It’s somewhat unclear whether the position was ever filled (if it wasn’t, that might explain a lot). However, the future-tense in this statement (“would be an example of that,” “looking to add”) certainly seems to suggest that the position was never actually filled.

The Colonial attack comes at a time when lawmakers are currently looking to improve overall cybersecurity for critical infrastructure. The Biden administration and Congress have both proposed varying solutions to make the country’s resources more secure. There’s no doubt that the sight of America’s largest oil pipeline being paralyzed by online extortionists will likely have some effect on those decisions. In the meantime, if you’re a security professional who wants a “a great place to work, where people matter most, and where safety 24/7 is paramount,” you can apply right here.


A Hacker Gang Has Been Trying to Extort D.C. Police for $4 Million

Illustration for article titled A Hacker Gang Has Been Trying to Extort D.C. Police for $4 Million

Photo: Brendan Smialowski/AFP (Getty Images)

A ransomware gang, Babuk Locker, has been attempting to extort the Metropolitan Police Department in Washington D.C. for $4 million, but negotiations between the cops and the criminals recently collapsed, leaked documents appear to show.


Several weeks ago, the cybercriminal group announced that it had stolen the MPD’s data—some 250GB that included thousands of pages of sensitive internal documents, including disciplinary files on officers, and intelligence on local gang activity and informant programs. The police department later confirmed that it had been hacked.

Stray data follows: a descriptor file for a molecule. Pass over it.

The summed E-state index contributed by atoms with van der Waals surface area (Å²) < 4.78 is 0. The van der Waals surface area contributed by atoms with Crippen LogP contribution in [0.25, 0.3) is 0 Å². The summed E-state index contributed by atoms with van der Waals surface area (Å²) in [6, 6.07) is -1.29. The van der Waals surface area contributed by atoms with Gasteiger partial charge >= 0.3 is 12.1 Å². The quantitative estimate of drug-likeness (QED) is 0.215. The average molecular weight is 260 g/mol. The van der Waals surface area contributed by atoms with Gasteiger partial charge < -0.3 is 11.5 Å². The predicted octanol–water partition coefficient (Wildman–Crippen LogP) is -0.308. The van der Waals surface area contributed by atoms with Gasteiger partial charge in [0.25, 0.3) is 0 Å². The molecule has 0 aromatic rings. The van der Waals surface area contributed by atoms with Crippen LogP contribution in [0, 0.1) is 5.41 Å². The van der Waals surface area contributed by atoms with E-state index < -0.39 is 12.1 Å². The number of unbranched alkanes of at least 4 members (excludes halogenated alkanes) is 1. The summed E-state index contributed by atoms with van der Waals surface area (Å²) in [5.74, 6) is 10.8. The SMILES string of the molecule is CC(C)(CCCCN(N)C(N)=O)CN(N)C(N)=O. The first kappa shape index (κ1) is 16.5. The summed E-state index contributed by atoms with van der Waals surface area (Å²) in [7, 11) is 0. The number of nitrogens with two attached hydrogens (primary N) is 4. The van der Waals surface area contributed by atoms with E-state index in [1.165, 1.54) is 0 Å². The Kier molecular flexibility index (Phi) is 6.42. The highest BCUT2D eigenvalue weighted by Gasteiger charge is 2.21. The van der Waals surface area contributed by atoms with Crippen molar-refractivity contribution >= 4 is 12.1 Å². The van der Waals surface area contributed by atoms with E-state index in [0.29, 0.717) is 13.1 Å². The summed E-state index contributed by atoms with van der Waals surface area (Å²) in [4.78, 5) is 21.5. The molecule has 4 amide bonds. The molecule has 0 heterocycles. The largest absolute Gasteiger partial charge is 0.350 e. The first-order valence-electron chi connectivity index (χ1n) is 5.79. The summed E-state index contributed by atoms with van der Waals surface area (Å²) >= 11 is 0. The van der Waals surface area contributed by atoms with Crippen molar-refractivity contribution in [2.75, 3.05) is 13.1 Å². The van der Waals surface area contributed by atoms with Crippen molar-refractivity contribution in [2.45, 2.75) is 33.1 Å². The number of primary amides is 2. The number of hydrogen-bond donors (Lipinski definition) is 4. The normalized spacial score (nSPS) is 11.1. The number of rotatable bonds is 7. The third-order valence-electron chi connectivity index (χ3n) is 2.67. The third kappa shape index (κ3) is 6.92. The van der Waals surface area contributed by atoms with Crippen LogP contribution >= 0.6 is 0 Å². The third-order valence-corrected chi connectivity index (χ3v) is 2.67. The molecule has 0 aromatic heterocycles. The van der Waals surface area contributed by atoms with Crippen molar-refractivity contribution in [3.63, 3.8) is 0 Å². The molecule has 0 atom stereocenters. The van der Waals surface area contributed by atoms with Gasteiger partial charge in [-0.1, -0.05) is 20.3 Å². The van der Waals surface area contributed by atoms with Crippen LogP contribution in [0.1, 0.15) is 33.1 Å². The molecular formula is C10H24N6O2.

Since then, Babuk has been attempting to extort the agency, threatening to leak sensitive internal documents if cops did not pay them. About two weeks ago, the gang leaked a limited amount of data to the web, publishing personnel files on a select number of current or former MPD officers.

On Tuesday, an apparent communication breakdown between both groups resulted in a much larger tranche of the MPD’s data being leaked to the web, a 22.7GB file.

In a statement posted to their leak site, the criminals said:

“The negotiations reached a dead end, the amount we were offered does not suit us, we are posting 20 more personal files on officers, you can download this archive, the password will be released tomorrow. if during tomorrow they do not raise the price, we will release all the data.”

The criminals also posted screenshots of what appear to be conversations between themselves and police, giving an apparent window into how ransom negotiations went. The screenshots show that the hackers asked for $4 million in exchange for the data, but police claimed they were only willing to pay $100,000.